But despite the story, Hard Reset is one of those rare games that manages to wow via graphics alone. Every time I've fired this preview build up, someone always stops by to say "Whoa, what is that game? It looks awesome!" And it does indeed look awesome. However, the introduction and cutscenes, told in a comic book-style, are the weakest part of the game. From hammy voiceovers to subpar visuals, these are not really worth watching for story points. You'll find that almost immediately you'll start skipping through to get back into the shooting.
And make no mistake: Hard Reset is a shooter. The development team points to games like Doom and Quake as influences, and while they like to point out that it's not on rails, it isn't an open world, either. You'll have to hunt down switches and disable equipment if you want to progress through each level in this game. But the key mechanic is, to borrow from Demolition Man, murder, death, kill. Of course, you're killing machines, so there isn't nearly as much guilt attached. Bezoar is the last surviving human city, and it's up to you do defend humanity.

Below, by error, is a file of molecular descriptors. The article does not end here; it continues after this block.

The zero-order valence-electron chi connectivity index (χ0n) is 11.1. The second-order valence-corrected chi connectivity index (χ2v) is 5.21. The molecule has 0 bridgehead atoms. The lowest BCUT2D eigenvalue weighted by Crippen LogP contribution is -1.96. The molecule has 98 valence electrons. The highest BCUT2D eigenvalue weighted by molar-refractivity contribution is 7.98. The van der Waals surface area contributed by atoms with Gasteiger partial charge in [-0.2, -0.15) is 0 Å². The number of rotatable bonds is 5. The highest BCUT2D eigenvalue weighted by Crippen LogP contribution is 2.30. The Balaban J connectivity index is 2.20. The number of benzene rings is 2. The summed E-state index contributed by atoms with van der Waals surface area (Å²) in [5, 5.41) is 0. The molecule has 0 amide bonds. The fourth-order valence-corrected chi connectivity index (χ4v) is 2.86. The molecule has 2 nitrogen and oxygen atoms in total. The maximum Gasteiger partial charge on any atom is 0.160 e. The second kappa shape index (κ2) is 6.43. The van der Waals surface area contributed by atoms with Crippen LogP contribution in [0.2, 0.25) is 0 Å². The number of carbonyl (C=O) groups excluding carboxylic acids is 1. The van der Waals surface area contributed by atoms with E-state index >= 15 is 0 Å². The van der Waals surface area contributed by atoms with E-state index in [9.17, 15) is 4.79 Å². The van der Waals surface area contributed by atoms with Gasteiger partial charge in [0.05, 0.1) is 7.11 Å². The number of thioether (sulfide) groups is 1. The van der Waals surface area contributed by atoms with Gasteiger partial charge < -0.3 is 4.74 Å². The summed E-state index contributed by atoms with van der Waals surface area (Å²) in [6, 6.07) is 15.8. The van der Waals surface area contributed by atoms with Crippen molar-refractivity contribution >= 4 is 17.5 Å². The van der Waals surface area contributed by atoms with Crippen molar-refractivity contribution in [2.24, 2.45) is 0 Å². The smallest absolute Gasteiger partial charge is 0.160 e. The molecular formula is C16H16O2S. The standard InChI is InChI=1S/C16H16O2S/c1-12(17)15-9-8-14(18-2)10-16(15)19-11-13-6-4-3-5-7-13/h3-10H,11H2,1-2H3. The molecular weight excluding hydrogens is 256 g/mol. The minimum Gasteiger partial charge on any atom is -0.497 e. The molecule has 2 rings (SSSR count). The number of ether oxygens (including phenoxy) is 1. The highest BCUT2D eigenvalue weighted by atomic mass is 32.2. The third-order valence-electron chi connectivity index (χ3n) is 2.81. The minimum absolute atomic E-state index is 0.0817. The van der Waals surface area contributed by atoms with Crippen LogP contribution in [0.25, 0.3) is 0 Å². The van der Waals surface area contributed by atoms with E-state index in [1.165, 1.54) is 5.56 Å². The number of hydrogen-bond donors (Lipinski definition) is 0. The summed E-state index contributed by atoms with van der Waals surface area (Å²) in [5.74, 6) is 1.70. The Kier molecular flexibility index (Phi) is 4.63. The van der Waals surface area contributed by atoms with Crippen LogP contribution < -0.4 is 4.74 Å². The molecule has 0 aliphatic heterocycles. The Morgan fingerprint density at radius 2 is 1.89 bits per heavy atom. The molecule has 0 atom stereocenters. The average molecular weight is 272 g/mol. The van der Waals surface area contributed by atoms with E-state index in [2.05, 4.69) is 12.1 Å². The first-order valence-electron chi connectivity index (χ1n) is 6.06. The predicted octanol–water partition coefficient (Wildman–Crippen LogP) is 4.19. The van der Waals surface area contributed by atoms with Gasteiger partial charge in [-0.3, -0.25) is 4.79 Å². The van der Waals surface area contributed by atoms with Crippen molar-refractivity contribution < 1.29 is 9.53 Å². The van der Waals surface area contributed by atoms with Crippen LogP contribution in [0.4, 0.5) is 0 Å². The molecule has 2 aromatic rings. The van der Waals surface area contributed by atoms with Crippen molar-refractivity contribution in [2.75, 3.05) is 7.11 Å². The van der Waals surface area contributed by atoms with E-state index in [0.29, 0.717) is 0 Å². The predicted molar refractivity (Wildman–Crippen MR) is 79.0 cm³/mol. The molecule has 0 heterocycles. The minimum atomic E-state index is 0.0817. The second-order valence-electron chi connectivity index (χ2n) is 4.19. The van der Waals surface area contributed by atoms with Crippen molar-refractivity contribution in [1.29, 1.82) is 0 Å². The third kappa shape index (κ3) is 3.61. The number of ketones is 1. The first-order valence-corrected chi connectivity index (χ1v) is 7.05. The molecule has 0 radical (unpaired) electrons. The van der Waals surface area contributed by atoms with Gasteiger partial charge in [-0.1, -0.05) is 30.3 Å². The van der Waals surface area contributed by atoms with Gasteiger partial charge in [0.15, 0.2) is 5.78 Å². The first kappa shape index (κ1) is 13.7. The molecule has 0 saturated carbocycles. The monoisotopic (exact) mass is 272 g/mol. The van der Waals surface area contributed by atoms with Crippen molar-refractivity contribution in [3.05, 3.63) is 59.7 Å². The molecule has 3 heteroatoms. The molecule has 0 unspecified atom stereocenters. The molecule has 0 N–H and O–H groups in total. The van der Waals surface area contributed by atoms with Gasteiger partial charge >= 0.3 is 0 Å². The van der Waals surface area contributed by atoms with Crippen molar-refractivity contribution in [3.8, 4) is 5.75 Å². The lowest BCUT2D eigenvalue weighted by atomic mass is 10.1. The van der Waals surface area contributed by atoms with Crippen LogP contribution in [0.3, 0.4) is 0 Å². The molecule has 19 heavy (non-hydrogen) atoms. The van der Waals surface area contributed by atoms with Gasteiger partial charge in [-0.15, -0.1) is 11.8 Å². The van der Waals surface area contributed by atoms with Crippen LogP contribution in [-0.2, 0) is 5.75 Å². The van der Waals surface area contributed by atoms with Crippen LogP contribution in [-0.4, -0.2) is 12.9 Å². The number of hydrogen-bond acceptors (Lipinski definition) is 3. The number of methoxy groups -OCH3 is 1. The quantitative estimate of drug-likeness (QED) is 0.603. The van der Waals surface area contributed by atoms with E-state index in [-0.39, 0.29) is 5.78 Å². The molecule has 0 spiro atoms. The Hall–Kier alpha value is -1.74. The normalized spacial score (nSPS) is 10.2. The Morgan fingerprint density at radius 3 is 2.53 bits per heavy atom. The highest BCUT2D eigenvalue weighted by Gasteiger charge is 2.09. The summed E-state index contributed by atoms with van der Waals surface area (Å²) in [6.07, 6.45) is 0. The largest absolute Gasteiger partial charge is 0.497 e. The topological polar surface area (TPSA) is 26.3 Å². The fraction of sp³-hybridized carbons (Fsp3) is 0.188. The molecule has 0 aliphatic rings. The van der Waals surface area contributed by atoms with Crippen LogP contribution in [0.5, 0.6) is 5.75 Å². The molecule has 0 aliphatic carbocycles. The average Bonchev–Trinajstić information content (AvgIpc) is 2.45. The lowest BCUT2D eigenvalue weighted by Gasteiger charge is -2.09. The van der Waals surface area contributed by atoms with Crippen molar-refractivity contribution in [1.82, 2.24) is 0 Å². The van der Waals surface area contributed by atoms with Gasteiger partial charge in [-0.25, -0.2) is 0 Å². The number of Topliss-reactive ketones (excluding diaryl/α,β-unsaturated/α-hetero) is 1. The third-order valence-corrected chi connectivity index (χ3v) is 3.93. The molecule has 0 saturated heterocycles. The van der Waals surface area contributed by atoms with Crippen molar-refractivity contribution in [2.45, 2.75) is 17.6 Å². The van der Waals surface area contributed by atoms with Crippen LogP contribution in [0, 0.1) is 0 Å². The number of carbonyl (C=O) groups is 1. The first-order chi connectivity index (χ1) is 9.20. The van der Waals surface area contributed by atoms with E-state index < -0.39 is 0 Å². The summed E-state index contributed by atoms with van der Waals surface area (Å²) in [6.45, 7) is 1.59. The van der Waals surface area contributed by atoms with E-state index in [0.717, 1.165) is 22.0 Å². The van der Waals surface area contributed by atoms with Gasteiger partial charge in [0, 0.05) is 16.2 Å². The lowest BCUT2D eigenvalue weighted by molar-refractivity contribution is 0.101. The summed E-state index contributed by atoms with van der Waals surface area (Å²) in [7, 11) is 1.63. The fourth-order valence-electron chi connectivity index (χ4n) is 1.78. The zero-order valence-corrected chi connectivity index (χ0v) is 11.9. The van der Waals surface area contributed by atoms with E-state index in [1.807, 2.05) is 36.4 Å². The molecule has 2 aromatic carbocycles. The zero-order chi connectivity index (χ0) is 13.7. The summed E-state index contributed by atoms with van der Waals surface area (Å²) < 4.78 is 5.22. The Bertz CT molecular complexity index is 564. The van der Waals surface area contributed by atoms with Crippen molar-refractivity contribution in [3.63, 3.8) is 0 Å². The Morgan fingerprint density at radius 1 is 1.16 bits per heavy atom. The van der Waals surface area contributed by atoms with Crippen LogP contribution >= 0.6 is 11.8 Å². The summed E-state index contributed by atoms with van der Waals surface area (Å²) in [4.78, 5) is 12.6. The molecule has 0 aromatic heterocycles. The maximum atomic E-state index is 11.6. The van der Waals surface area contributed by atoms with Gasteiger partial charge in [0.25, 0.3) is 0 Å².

Hard Reset starts you out slowly in an desolate alley filled with junk. As you move forward, you'll notice small little orb-like bots coming to life and coming to attack you. You'll also see a chance electric arc sparking from a nearby piece of equipment and see how it fries the innards of the machinations. That's a mechanic you'll want to keep in mind through the rest of the game. Your starting ordnance doesn't do too much damage to these things, so electricity will quickly become your best friend. That is until you save up enough N.A.N.O., or the energy/currency in the game that will allow you to upgrade your weapons and your combat abilities.